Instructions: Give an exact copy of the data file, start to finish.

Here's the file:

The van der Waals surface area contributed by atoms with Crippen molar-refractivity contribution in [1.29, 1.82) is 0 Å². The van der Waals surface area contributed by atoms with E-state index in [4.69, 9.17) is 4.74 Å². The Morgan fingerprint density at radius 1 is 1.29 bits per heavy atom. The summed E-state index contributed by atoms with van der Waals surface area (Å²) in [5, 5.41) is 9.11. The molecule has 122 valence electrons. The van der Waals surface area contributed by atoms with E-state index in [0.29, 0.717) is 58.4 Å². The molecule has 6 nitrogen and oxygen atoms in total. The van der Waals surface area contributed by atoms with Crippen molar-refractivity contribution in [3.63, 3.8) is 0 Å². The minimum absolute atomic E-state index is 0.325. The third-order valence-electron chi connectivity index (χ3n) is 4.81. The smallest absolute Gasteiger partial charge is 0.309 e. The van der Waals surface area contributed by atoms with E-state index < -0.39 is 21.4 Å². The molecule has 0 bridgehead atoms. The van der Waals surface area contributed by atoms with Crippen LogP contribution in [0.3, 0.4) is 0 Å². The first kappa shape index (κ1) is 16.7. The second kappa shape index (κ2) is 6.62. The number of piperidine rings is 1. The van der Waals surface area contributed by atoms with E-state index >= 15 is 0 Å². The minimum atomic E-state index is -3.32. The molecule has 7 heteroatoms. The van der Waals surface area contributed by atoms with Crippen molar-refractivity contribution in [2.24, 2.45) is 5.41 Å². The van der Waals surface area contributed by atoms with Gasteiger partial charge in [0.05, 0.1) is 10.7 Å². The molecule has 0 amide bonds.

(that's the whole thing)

The van der Waals surface area contributed by atoms with Crippen molar-refractivity contribution in [1.29, 1.82) is 0 Å². The van der Waals surface area contributed by atoms with E-state index in [4.69, 9.17) is 4.74 Å². The Morgan fingerprint density at radius 1 is 1.29 bits per heavy atom. The summed E-state index contributed by atoms with van der Waals surface area (Å²) in [5, 5.41) is 9.11. The molecule has 122 valence electrons. The van der Waals surface area contributed by atoms with E-state index in [0.29, 0.717) is 58.4 Å². The molecule has 6 nitrogen and oxygen atoms in total. The van der Waals surface area contributed by atoms with Crippen molar-refractivity contribution in [3.63, 3.8) is 0 Å². The minimum absolute atomic E-state index is 0.325. The third-order valence-electron chi connectivity index (χ3n) is 4.81. The smallest absolute Gasteiger partial charge is 0.309 e. The van der Waals surface area contributed by atoms with E-state index < -0.39 is 21.4 Å². The molecule has 0 bridgehead atoms. The van der Waals surface area contributed by atoms with Crippen LogP contribution in [0.3, 0.4) is 0 Å². The first kappa shape index (κ1) is 16.7. The second kappa shape index (κ2) is 6.62. The number of piperidine rings is 1. The van der Waals surface area contributed by atoms with E-state index >= 15 is 0 Å². The minimum atomic E-state index is -3.32. The molecule has 7 heteroatoms. The van der Waals surface area contributed by atoms with Crippen molar-refractivity contribution in [2.24, 2.45) is 5.41 Å². The van der Waals surface area contributed by atoms with Gasteiger partial charge in [0.05, 0.1) is 10.7 Å². The molecule has 0 amide bonds.